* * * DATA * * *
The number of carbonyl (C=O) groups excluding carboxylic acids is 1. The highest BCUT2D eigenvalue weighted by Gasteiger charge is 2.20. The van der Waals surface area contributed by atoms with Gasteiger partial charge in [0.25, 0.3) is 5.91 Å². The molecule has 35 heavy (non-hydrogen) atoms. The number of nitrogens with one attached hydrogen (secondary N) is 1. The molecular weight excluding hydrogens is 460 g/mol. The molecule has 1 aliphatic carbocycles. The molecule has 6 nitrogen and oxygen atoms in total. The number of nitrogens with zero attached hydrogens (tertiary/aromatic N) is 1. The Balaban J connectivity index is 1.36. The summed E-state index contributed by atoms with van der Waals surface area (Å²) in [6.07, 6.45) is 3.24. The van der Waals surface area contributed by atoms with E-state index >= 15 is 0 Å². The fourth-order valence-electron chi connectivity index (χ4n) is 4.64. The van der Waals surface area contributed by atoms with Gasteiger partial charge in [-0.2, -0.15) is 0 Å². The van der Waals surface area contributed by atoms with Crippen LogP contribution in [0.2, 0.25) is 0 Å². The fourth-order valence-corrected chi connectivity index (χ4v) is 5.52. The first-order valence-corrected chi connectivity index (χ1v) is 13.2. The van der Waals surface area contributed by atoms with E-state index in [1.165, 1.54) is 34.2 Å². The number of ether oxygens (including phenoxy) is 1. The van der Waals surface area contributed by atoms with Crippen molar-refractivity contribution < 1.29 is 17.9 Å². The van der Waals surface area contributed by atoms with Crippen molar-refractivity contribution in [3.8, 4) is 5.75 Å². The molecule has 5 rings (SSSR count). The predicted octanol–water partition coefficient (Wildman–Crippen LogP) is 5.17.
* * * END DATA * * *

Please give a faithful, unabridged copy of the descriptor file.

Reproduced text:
The number of carbonyl (C=O) groups excluding carboxylic acids is 1. The highest BCUT2D eigenvalue weighted by Gasteiger charge is 2.20. The van der Waals surface area contributed by atoms with Gasteiger partial charge in [0.25, 0.3) is 5.91 Å². The molecule has 35 heavy (non-hydrogen) atoms. The number of nitrogens with one attached hydrogen (secondary N) is 1. The molecular weight excluding hydrogens is 460 g/mol. The molecule has 1 aliphatic carbocycles. The molecule has 6 nitrogen and oxygen atoms in total. The number of nitrogens with zero attached hydrogens (tertiary/aromatic N) is 1. The Balaban J connectivity index is 1.36. The summed E-state index contributed by atoms with van der Waals surface area (Å²) in [6.07, 6.45) is 3.24. The van der Waals surface area contributed by atoms with E-state index >= 15 is 0 Å². The fourth-order valence-electron chi connectivity index (χ4n) is 4.64. The van der Waals surface area contributed by atoms with Gasteiger partial charge in [-0.2, -0.15) is 0 Å². The van der Waals surface area contributed by atoms with Crippen LogP contribution in [0.2, 0.25) is 0 Å². The fourth-order valence-corrected chi connectivity index (χ4v) is 5.52. The first-order valence-corrected chi connectivity index (χ1v) is 13.2. The van der Waals surface area contributed by atoms with E-state index in [1.165, 1.54) is 34.2 Å². The number of ether oxygens (including phenoxy) is 1. The van der Waals surface area contributed by atoms with Crippen molar-refractivity contribution < 1.29 is 17.9 Å². The van der Waals surface area contributed by atoms with Crippen molar-refractivity contribution in [3.8, 4) is 5.75 Å². The molecule has 5 rings (SSSR count). The predicted octanol–water partition coefficient (Wildman–Crippen LogP) is 5.17.